When the boys were in younger grades, I felt so confident grading their writing papers.
Confidence is suppose to soar with use, right? But when it came time to grade my first highschooler’s essay, confidence lacked. Like anything else, inexperience makes you feel less prepared.
On the other hand, having homeschooled my first high schooler from the beginning, I knew that I had a unique advantage knowing my son’s strengths and weaknesses and could use that information to help me form a grading standard.
Compulsory vs. Freedom
The thinking that a teen gets to choose topics all the time was the first thing I left behind.
For the most part, I did my best to be a reasonable teacher to my teen, which meant he got to choose the topics he wanted to write about. I learned early on that the very mention of some writing topics, especially controversial ones made for eager writers.
Mr. Senior 2013 wrote most high school essays on things he wanted to write about which were about topics like injustice, the life of writers he admired and a few other frivolous topics he found fascinating.
However, I also am reminded to not abandon my homeschooling goals in high school, which means that I want to form my son’s worldview and Biblical view. That is done through research and expressing his creative thoughts in written word. So some topics were mandatory to write about.
His last essay was mandatory for a completed grade. My instructions called for him to break down each verse of 1 Corinthians 13:1-13 that talks about the meaning of love.
Not only was it important to grade him on his creative words, but it was important to me to fill his mind with something worthy of remembering since it was the last time.
Give your teen freedom with his high school essays but don’t give up guidance.
Completing a mandatory high school essay is the first part of my grade.
Forget Grading Like a Public School Teacher.
The next thing I had to learn was to not grade like a public school teacher.
No, I don’t mean to not use some of the same standards, but to not directly attack my son’s writing by all the red marks.
I did that in my son’s younger years and regret it.
Though my oldest son is not as sensitive as my younger sons, I could see that my red marks and my writing on his page took some of the fun out of the process.
What I did learn early in my homeschool years was to write notes in the margin or at the bottom of the paper. I still practiced this in high school.
(Learn from my mistake and leave behind all the red pens and red marks that we think we need to do on writing. Writing notes at the bottom of their page was a keeper for communicating to my sons.)
The example above is how I did it when Mr. Senior 2013 was in the younger grades.
I followed this same example on high school essays.
This is one area where my strength for detail can be utilized for high school. Teens are just like us. They want to know specifically what you liked about their writing.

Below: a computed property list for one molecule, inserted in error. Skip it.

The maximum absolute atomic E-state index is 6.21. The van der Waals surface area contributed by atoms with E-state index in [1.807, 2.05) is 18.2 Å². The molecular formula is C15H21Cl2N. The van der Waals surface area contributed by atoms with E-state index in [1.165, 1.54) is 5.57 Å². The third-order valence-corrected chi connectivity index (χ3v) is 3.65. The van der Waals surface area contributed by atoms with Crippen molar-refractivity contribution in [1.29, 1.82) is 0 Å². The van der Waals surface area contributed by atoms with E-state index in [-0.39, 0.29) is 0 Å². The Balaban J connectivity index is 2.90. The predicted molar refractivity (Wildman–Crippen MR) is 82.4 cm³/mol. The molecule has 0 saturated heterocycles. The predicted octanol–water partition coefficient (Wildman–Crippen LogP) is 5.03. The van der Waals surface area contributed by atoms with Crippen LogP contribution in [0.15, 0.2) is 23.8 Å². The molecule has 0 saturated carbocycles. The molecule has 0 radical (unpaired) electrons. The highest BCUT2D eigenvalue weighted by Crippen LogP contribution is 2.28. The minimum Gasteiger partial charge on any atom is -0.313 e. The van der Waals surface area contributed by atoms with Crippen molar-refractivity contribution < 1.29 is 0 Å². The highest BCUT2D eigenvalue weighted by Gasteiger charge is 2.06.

As home educators we are very specific about what we don’t like about our teen’s writing. Praise should be equally vocal.
As I mentioned, the last essay assignment I assigned for Mr. Senior 2013 was about love and how it is shown. He not only gave his opinion of why it is the strongest motivator in the universe but he supported it with Biblical facts and things he had real life experience with.
I specifically praised him for supporting his writing with solid facts.
Developing Clear Writing.
Then the next part I look for in my son’s writing is to determine how clear he expressed his thoughts. Developing clear writing is not something we achieve.
Expressing thoughts through writing is a developed art. It is not achieved in high school, but I do expect my teen to use what he has been taught through the years like supporting his facts, illustrations, topic sentences and sticking to his topic.
Secondary: Spelling and Sentence Structure
Try to remember that we are nurturing writers instead of spellers. You know I love spelling and grammar, but writing is about expression, communication and breathing life into our artfully contrived words.
Don’t stifle it by counting off more for the mechanics of writing than for expression. Clearly cut writing that moves you is worth more than grammar and mechanics errors.
Homeschool Mom Grades a High School Essay
Grading a high school essay is not only a satisfying job but a unique privilege.
All the instructions you have been given your child for years turns now into a beautiful masterpiece.
Don’t give up your homeschool goals when you grade high school essays.
What writing topics our high school teens fill their minds with as they get ready to finish their tutoring with you is just as important as you adopting traditional standards for grading.
What are you afraid of most when grading high school essays?
Hugs and love ya,